16. Will Apse profile image90
    Will Apseposted 11 months ago

    I looked at Wisebread. The most prominent pages are credit card affiliate sales pages.

    They do, in fact, tell visitors that the "guides" are advertorials and that might influence the sites recommendations, lol.

    Of course, most visitors don't read the (partly hidden) disclaimers and think that they are getting disinterested advice.

    That front section of the site is protected from Google by noindex tags, which is why the site doesn't get thrown out of search completely.

    I suspect the rest of the site acts to funnel in dupes for the credit card hard sell.

    The only Amazon ads I saw were in frugal living section which is very Dengardenish in its breadth.

    https://hubstatic.com/15086402.png

    Not every page I looked at had Amazon ads, and they seem to have been used wisely.

    Essentially, given the noindex tags, Google will see the site as a lifestyle/garden/diy niche site and careful use of Amazon ads will not harm it.

    That page you provided was the only one I could see that is doing well in search. Not surprising given that most pages are short and low in quality.

    It is not impossible that the guy wrote one of the first pages exploiting the keywords "how to unblock a drain", got massive traffic and built an entire site around it, lol.

    Too late here to look at the other site.

  17. Will Apse profile image90
    Will Apseposted 11 months ago

    I felt duty bound to look at Crunchybetty, as recommended by Brandon,  but couldn't do it the end. The second page I encountered was a guest post with a link to the authors site, ie it was written for the link.

    I feel a bit icky with this kind of thing.

    The fact is SEO trickery might work for a while on small, under the radar sites but is no path for the HP network sites.

    Having said that, I actually feel quite reassured when it comes to Amazon links on subjects like DIY and in other product heavy areas.

    I don't think they have any place at all on Owlcation. For one thing they will not pay anything worth having.

    Take a look at the first 10 pages that come up in this search: site:owlcation.com "buy now"

    Three of the ten products are unavailable. The remainder have an average price of less than 20 dollars.

    With current affiliate rates a sale will get you less than 60 cents.

    Why not try getting rid of all those Amazon ads? See if we get a traffic boost.

  18. lobobrandon profile image91
    lobobrandonposted 11 months ago

    Most hubs on Owlcation do not warrant product ads. The team is supposed to look into that when they move a hub to a niche site, aren't they? Some of these are related, but others are just things people would not buy.

  19. Will Apse profile image90
    Will Apseposted 11 months ago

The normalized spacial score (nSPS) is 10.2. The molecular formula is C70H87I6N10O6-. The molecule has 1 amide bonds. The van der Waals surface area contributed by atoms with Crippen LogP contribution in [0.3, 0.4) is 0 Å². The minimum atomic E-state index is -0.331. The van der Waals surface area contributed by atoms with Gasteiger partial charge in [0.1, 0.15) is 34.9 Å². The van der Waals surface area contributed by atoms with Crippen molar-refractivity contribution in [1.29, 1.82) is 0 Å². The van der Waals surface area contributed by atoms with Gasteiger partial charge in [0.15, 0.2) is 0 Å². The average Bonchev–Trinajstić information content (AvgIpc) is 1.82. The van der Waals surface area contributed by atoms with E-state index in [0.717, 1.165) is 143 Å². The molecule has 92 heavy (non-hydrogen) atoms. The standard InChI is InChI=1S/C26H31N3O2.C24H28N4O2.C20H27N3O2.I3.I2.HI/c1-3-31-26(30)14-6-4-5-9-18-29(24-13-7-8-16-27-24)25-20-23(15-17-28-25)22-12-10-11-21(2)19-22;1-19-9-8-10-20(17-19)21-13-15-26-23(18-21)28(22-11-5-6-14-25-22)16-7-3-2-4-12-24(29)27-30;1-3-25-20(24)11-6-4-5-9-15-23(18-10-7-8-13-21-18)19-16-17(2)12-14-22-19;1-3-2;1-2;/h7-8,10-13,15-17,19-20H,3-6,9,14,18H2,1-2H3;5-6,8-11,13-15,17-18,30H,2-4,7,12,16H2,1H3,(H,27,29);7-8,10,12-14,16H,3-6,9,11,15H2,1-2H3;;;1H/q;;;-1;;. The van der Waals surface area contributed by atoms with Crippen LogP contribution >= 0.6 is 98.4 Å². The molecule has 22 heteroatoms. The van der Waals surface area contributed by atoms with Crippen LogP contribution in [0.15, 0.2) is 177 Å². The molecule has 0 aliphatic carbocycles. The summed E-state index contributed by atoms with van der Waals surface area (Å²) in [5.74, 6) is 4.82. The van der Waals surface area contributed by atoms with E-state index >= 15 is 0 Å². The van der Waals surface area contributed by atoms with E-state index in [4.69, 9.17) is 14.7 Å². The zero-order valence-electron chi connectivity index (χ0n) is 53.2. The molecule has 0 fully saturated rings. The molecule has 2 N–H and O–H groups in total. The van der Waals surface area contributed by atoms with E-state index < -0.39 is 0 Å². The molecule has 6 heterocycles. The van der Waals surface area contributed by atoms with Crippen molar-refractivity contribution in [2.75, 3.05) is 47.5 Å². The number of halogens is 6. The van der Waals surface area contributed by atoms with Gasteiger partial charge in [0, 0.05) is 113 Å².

I don't think it is just a case of worrying about individual pages. Google likes to punish whole sites when certain pages violate its spam policies.

    No one knows how Google's algos work but the old HP megasite discovered that trusting Google to take traffic to high quality pages while ignoring or punishing the poor stuff did not work. Panda hit site-wide. High quality pages lost traffic too.

    I am still convinced that outside of product-orientated subject areas Amazon ads are a liability. Or Amazon ads would be encountered far more often by searchers.

    It may be a relevance thing. It may be that ads that are never used are seen as self serving. Obviously, the 2 are closely related.

    Also, Amazon ads quickly become outdated. Clicking an an ad that leads to 'product unavailable' is frustrating for the reader and Google will notice the readers quick disappearance/dissatisfaction.

  20. profile image0
    Marisa Writesposted 11 months ago

    Your first statement is absolutely correct IMO.   As you say, that is exactly why HubPages created the niche sites - one or two bad pages can cause a whole site to be dumped by Google.  I've experienced it myself on my own sites and it was a lot of hard work to get them back in Google's good books.   However, I was able to do it without removing affiliate links (links not ads) which were useful and relevant to the informational articles containing them.

    I agree that "product unavailable" is a big problem.  On my own sites, I had software to warn me when that happened, so I could fix it promptly.

    1. Will Apse profile image90
      Will Apseposted 11 months agoin reply to this

      Seems to me that you are using a desperately narrow personal frame of reference, at best anecdotal in its scope and not necessarily reliable.

      Where is the one legit site with Amazon ads on info pages that we can look at?

      I am still waiting.

      I am also starting to think that most people do not know the difference between product related and informational.

      While I am here, let me give a little guidance:

      How to Choose a Windows Laptop (product)
      How to uninstall a program with the control panel in Windows (info)
      The Best Plant Food for House Plants (product)
      Kinds of House Plant (info)
      Equipment needed to Grow Tomatoes by the Hydroponic Method (product)
      How Hydroponics Works (info)
      Best Moisturizer if you have a Rash (product)
      Identifying Skin Rashes (info)